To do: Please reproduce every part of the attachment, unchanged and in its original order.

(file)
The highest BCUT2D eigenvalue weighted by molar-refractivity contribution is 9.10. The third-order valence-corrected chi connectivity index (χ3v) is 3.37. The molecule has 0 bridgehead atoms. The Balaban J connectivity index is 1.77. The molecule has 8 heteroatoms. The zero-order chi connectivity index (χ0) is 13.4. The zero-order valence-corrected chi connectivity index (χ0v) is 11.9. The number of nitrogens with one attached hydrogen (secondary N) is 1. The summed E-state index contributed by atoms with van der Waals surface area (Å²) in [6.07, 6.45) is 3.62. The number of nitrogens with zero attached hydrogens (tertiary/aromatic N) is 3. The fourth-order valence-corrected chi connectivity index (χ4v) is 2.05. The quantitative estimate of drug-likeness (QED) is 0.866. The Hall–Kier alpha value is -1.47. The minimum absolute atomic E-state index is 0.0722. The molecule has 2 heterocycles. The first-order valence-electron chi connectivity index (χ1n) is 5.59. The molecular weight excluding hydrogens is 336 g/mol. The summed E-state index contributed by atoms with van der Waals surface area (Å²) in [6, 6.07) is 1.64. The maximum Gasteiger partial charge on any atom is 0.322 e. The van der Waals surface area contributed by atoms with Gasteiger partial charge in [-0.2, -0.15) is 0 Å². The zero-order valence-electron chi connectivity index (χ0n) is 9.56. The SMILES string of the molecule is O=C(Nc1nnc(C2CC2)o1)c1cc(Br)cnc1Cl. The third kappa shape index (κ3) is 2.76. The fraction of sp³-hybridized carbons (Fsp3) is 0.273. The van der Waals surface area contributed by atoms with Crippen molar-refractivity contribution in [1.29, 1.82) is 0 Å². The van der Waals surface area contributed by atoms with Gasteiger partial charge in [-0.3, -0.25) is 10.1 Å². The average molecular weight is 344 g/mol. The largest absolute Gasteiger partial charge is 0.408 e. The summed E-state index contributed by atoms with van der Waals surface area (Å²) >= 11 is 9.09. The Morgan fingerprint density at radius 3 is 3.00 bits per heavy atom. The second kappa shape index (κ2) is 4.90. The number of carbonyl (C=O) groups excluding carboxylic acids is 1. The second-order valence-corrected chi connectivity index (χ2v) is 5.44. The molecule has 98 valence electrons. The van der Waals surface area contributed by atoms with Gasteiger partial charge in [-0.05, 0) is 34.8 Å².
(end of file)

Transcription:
The highest BCUT2D eigenvalue weighted by molar-refractivity contribution is 9.10. The third-order valence-corrected chi connectivity index (χ3v) is 3.37. The molecule has 0 bridgehead atoms. The Balaban J connectivity index is 1.77. The molecule has 8 heteroatoms. The zero-order chi connectivity index (χ0) is 13.4. The zero-order valence-corrected chi connectivity index (χ0v) is 11.9. The number of nitrogens with one attached hydrogen (secondary N) is 1. The summed E-state index contributed by atoms with van der Waals surface area (Å²) in [6.07, 6.45) is 3.62. The number of nitrogens with zero attached hydrogens (tertiary/aromatic N) is 3. The fourth-order valence-corrected chi connectivity index (χ4v) is 2.05. The quantitative estimate of drug-likeness (QED) is 0.866. The Hall–Kier alpha value is -1.47. The minimum absolute atomic E-state index is 0.0722. The molecule has 2 heterocycles. The first-order valence-electron chi connectivity index (χ1n) is 5.59. The molecular weight excluding hydrogens is 336 g/mol. The summed E-state index contributed by atoms with van der Waals surface area (Å²) in [6, 6.07) is 1.64. The maximum Gasteiger partial charge on any atom is 0.322 e. The van der Waals surface area contributed by atoms with Gasteiger partial charge in [-0.2, -0.15) is 0 Å². The zero-order valence-electron chi connectivity index (χ0n) is 9.56. The SMILES string of the molecule is O=C(Nc1nnc(C2CC2)o1)c1cc(Br)cnc1Cl. The third kappa shape index (κ3) is 2.76. The fraction of sp³-hybridized carbons (Fsp3) is 0.273. The van der Waals surface area contributed by atoms with Crippen molar-refractivity contribution in [1.29, 1.82) is 0 Å². The van der Waals surface area contributed by atoms with Gasteiger partial charge in [-0.3, -0.25) is 10.1 Å². The average molecular weight is 344 g/mol. The largest absolute Gasteiger partial charge is 0.408 e. The summed E-state index contributed by atoms with van der Waals surface area (Å²) >= 11 is 9.09. The Morgan fingerprint density at radius 3 is 3.00 bits per heavy atom. The second kappa shape index (κ2) is 4.90. The number of carbonyl (C=O) groups excluding carboxylic acids is 1. The second-order valence-corrected chi connectivity index (χ2v) is 5.44. The molecule has 98 valence electrons. The van der Waals surface area contributed by atoms with Gasteiger partial charge in [-0.05, 0) is 34.8 Å².